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Ivy Care

Ivy plants are lush, long-vining plants that will look stunning in your home. They are fast-growing, evergreen plants that are happy to climb their surroundings or drape down the side of a hanging pot.

How to care for your Ivy

Use these instructions to care for an Ivy. This guide will tell you how to water an Ivy; its light, temperature, humidity preferences and any additional care it might need to help it grow.

Canary Island Ivy

LIGHT

Ivy plants prefer bright indirect light but no direct sun as the foliage will burn. In lower light, the ivy will become leggy and sparse.

WATER

Let the top 25-50% of soil dry before watering. Allow the water to flow freely from the drainage holes on the bottom of the pot. Always empty the saucer of any water. Ivy does not like its roots constantly wet. Crispy brown leaves indicate over-watering, and leaf drop indicates under-watering.

HUMIDITY

This plant loves to be misted with room-temperature water. Feel free to do this daily, especially in the winter when the air is very dry. Not only does misting provide humidity, but it also keeps the pests away.

TEMPERATURE

Your Ivy prefers temperatures between 60-75°F.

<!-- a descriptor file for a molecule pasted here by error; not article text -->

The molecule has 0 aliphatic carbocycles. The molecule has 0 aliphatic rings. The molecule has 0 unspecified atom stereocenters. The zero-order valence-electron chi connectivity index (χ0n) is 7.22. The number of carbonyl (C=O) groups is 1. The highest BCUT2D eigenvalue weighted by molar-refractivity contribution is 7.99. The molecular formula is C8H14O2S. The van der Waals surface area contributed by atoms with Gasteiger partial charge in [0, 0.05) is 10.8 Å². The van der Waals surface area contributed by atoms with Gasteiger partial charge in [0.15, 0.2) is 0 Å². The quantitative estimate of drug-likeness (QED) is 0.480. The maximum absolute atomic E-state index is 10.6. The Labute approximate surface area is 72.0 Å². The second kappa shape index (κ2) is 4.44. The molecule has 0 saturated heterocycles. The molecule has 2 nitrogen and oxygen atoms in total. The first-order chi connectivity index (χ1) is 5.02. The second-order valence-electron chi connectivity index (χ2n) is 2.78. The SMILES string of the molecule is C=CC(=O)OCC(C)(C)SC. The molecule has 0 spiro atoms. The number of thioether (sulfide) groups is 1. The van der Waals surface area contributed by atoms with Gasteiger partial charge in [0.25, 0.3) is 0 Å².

FOOD

Ivy thrives when fed once per month in the spring and summer with a general purpose indoor plant fertilizer at ½ strength. No need to feed in the fall or winter when they are resting; fertilizer could do more harm than good.

TOXICITY

Ivy is mildly toxic to humans and pets, typically, ingestion will cause mouth and stomach irritation and possible vomiting.

ADDITIONAL CARE

Feel free to trim up your Ivy regularly to keep it in shape. Snip off trailing vines that are just too long with a pair of sharp scissors or pruning shears to keep your plant looking full. You’ll get a bushier plant this way. You can prune (cut) your plant back by as much as half at a time — you won’t hurt this robust plant at all.

English Ivy

LIGHT

English ivy plants prefer bright indirect light but no direct sun as the foliage will burn. In less light, the ivy will become leggy and sparse.

WATER

Let the top 25-50% of the soil dry out before watering. Allow the water to flow freely from the drainage holes on the bottom of the pot. Always empty the saucer of any water.  English ivy does not like its roots constantly wet. Crispy brown leaves indicate over-watering, not under-watering.

HUMIDITY

This plant loves to be misted with room-temperature water; feel free to do this daily, especially in the winter when the air is very dry. Not only does misting provide humidity it also keeps the pests away.

TEMPERATURE

English ivy plants can grow in temperatures between 45-80°F; they prefer a consistent temperature rather than large swings in temperature.

FOOD

English ivy thrives when fed two times per month in the spring and summer with a general-purpose indoor plant fertilizer at half-strength. There’s no need to feed in the fall or winter when the plant goes into a natural resting period; fertilizing during this time could do more harm than good.

TOXICITY

English ivy is mildly toxic to humans and pets. Typically, ingestion will cause mouth and stomach irritation and possible vomiting.